Following the first post reviewing the scientific content of the Third BHD Symposium, here highlights focus on the Patient and Family sessions.
Mornings were for joining the researchers and hearing the latest clinical investigations. Patients were pleased to have the chance to attend these talks and found them interesting: “I liked that I heard about things related to my condition that aren’t part of the published record or that my doctor wouldn’t necessarily know”.
During the afternoons, patients and families came together for small discussions. These groups were led by a genetic counsellor from the USA’s National Institutes of Health who has many years’ experience with BHD. Here attendees learned about the current understanding of BHD syndrome, including updated risks of specific symptoms and recommended care guidelines.
Discussion was lively, as patients related stories of treatments, shared how family members have reacted to a BHD diagnosis and asked questions about the latest research presented that morning. As one attendee reflected, “The patient discussion session was great…[we] know that we will keep in touch as we all learn more…since most doctors do not understand the condition or have even heard of it, we were empowered to take charge of our health and learn how to educate our doctors”.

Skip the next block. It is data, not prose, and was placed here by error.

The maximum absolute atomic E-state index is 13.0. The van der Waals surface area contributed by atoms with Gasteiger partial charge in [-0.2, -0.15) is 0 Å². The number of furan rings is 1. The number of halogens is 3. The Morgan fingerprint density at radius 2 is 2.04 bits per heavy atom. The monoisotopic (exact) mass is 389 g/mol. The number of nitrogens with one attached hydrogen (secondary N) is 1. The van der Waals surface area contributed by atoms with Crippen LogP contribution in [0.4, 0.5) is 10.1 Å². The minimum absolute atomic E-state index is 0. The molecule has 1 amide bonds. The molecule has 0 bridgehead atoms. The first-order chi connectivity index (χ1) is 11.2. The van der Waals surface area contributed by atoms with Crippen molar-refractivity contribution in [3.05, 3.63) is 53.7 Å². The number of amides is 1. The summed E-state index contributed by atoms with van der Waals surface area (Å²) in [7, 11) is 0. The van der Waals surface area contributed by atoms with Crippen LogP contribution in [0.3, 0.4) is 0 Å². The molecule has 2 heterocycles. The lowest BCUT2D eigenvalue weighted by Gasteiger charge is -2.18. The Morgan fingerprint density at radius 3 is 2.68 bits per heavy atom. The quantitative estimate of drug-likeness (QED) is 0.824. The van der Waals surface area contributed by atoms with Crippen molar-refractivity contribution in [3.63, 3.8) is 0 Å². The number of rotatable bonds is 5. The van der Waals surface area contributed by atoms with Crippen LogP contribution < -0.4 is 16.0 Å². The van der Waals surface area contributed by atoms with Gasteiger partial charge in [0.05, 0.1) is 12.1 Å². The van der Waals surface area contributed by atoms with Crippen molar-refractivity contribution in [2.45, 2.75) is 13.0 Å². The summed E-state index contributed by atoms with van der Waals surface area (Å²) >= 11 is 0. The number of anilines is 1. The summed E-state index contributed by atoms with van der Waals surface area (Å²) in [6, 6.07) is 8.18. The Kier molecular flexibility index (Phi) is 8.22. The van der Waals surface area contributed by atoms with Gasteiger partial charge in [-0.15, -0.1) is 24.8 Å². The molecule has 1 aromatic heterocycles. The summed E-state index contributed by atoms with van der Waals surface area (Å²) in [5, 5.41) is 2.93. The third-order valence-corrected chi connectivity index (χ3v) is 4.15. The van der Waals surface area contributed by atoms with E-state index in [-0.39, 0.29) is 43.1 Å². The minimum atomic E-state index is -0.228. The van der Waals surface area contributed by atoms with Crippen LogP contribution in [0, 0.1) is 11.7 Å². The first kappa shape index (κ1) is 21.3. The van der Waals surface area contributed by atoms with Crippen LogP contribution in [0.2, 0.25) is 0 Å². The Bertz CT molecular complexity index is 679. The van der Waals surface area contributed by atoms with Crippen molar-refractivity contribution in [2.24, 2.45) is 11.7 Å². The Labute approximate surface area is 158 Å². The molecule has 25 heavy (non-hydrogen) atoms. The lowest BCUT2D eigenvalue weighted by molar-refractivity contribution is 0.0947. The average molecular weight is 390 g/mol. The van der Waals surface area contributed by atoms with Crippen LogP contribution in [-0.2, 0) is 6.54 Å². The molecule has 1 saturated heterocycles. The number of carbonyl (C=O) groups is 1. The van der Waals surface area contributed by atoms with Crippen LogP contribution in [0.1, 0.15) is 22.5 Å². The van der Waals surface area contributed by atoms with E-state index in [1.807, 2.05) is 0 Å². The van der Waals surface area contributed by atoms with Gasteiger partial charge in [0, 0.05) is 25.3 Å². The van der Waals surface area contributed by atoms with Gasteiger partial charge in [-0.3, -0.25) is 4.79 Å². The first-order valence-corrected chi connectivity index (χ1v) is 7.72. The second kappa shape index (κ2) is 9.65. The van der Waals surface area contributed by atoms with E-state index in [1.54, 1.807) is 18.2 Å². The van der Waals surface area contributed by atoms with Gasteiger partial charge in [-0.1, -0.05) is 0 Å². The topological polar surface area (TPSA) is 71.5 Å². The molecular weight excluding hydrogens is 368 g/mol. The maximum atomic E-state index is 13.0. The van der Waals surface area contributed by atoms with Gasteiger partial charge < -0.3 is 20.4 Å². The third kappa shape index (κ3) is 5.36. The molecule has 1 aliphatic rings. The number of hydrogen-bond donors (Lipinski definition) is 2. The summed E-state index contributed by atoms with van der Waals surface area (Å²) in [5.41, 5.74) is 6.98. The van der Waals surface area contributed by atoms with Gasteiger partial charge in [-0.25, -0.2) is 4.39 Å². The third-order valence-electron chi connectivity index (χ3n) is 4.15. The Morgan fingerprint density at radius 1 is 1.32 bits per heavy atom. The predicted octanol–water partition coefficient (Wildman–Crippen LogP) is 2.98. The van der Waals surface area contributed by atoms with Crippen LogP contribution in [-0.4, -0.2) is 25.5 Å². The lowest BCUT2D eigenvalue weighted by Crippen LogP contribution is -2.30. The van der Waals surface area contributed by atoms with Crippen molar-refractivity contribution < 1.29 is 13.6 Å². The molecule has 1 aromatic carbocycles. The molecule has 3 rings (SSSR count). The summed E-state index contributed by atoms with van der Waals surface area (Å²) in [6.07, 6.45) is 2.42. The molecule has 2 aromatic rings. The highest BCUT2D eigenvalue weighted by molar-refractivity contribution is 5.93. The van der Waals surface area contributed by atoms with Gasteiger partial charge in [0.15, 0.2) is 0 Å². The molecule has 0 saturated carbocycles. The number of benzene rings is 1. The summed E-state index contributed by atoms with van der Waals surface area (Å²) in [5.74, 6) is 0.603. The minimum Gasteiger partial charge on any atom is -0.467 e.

From both scientific and family sessions, it became clear that there is less clinical discussion about the lungs. While over the past few years, more and more dermatologists and urologists have become aware of BHD syndrome and are now engaged in constructive dialogue about best care, pulmonologists were the least represented at the Symposium. Families with lung symptoms as their main concern remarked how unfamiliar their doctors were with BHD syndrome. As a result, therefore, lung care is now prominently on the agenda.
Overall, patients and family members found the Symposium to be “a very useful experience”, “encouraging”, and “very valuable”. So as not to miss the next meeting, plan ahead now: the Fourth BHD Symposium will be on the North American continent, probably during April 2012.
Finally, a few new patient resources will be available soon; do keep checking the website for updates!
www.bhdsyndrome.org – the primary online resource for anyone interested in BHD Syndrome.